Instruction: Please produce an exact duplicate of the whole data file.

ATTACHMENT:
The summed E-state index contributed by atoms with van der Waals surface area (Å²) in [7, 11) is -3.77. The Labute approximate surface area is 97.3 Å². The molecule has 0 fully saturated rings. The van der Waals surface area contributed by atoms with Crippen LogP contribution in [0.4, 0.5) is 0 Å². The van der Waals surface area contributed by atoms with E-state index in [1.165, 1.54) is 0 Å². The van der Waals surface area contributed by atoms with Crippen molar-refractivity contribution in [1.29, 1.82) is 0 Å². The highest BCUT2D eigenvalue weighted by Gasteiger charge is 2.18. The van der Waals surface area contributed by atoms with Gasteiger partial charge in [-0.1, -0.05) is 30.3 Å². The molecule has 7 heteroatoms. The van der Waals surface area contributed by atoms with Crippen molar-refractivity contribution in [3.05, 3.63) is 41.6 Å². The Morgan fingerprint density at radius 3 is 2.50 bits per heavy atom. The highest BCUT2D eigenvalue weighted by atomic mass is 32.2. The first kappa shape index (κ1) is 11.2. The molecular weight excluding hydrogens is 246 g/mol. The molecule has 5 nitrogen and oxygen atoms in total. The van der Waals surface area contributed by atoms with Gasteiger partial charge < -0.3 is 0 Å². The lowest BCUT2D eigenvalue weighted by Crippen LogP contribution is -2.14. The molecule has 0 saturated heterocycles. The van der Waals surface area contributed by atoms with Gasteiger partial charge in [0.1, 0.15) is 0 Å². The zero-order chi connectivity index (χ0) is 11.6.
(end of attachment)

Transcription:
The summed E-state index contributed by atoms with van der Waals surface area (Å²) in [7, 11) is -3.77. The Labute approximate surface area is 97.3 Å². The molecule has 0 fully saturated rings. The van der Waals surface area contributed by atoms with Crippen LogP contribution in [0.4, 0.5) is 0 Å². The van der Waals surface area contributed by atoms with E-state index in [1.165, 1.54) is 0 Å². The van der Waals surface area contributed by atoms with Crippen molar-refractivity contribution in [1.29, 1.82) is 0 Å². The highest BCUT2D eigenvalue weighted by Gasteiger charge is 2.18. The van der Waals surface area contributed by atoms with Gasteiger partial charge in [-0.1, -0.05) is 30.3 Å². The molecule has 7 heteroatoms. The van der Waals surface area contributed by atoms with Crippen molar-refractivity contribution in [3.05, 3.63) is 41.6 Å². The Morgan fingerprint density at radius 3 is 2.50 bits per heavy atom. The highest BCUT2D eigenvalue weighted by atomic mass is 32.2. The first kappa shape index (κ1) is 11.2. The molecular weight excluding hydrogens is 246 g/mol. The molecule has 5 nitrogen and oxygen atoms in total. The van der Waals surface area contributed by atoms with Gasteiger partial charge < -0.3 is 0 Å². The lowest BCUT2D eigenvalue weighted by Crippen LogP contribution is -2.14. The molecule has 0 saturated heterocycles. The van der Waals surface area contributed by atoms with Gasteiger partial charge in [0.1, 0.15) is 0 Å². The zero-order chi connectivity index (χ0) is 11.6.